BC’S FIRST ASSET MANAGEMENT BYLAW: City of Courtenay leads by example
Note to Reader:
Two themes merge in the article that follows. One is asset management, whether for constructed infrastructure (e.g. roads, utilities) or the natural commons (e.g. streams, riparian corridors). The second theme is the Comox Valley as an ‘incubator region’ for putting fresh ideas and approaches into practice. Continue reading and you will learn about City of Courtenay leadership in adopting a bylaw that requires consideration of full life-cycle costs in its decision-making!
Context is everything. An issue confronting all local governments is the ‘unfunded infrastructure liability’, and how to pay for it. Significantly, all four Comox Valley local governments were early adopters of a vision for Asset Management for Sustainable Service Delivery. At the 2011 State of Vancouver Island Economic Summit, for example, the ‘forum within the summit’ showcased how Comox Valley local governments envisioned tackling the challenge. The forum within the summit was the catalyst for an Island-wide conversation about a whole-system approach to asset management.
DID YOU KNOW THAT: The initial capital cost of municipal infrastructure is about 20% of the ultimate life-cycle cost. The other 80% is the unfunded infrastructure liability. This is the 20-80 rule, the focus for the ‘Sustainable Service Delivery Forum’ within the 2011 State of the Island Economic Summit.
“A strong corporate culture creates the foundation for asset management that achieves the goals of Sustainable Service Delivery,” states CAO David Allen, City of Courtenay
Sustainable Service Delivery is the Singular Aim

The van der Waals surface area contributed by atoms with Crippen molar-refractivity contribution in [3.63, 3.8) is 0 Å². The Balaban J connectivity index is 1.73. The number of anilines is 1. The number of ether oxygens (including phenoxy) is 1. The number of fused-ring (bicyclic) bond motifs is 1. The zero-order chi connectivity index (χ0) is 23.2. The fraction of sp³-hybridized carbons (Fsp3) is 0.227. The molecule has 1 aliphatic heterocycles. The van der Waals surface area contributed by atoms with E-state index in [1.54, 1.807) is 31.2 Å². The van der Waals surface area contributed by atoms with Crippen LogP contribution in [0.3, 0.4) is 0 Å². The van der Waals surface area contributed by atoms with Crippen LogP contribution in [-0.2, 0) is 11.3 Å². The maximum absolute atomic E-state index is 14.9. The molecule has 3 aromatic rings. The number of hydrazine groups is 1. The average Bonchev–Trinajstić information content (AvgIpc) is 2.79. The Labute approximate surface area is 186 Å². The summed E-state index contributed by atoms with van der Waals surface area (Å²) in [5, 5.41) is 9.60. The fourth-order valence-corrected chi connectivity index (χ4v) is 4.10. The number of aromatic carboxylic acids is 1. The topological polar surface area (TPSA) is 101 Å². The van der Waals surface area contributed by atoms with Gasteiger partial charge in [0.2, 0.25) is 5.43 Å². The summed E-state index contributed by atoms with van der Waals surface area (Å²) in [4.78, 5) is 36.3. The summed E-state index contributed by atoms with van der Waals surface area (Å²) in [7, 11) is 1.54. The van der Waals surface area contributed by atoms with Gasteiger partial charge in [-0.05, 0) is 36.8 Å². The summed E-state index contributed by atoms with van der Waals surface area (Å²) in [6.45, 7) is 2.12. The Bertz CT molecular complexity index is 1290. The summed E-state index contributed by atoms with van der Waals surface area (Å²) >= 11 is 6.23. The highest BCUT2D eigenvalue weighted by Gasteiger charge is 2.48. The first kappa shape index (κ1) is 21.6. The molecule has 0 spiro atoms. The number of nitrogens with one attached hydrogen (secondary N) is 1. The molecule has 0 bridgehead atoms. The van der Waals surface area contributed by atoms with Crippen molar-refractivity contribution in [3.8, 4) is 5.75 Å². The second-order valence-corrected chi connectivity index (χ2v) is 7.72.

Looking back, the arrival of David Allen in 2013 as Courtenay’s Chief Administrative Officer created the momentum necessary to move from awareness to action. A champion of Sustainable Service Delivery, David Allen presented a vision of what could be. Successive Councils embraced the vision. It has been a five year journey for Council and staff. Step by step, Courtenay has operationalized asset management (AM) organization-wide. In so doing, Courtenay has created the foundation for a corporate culture that would achieve the goals of Sustainable Service Delivery.
In setting out to create an AM culture, the City discovered that a ‘Condition Assessment’ of its staff was necessary, too. The City’s ‘Condition Assessment’ of their people (the who, where, what, how, etc.) proved to be achievable using conventional human resources practices. The process also required thinking broadly to imagine some new form of organizational structure that would support the singular aim of Sustainable Service Delivery. Under the new structure, working groups are organized in terms of future, present and past tenses. Courtenay implemented the new structure en masse in 2016.
The City of Courtenay’s sustained commitment to taking a transformational idea and bringing it to fruition in the form of the AM bylaw personifies what this saying means in practice: A vision with a task is the hope of the world.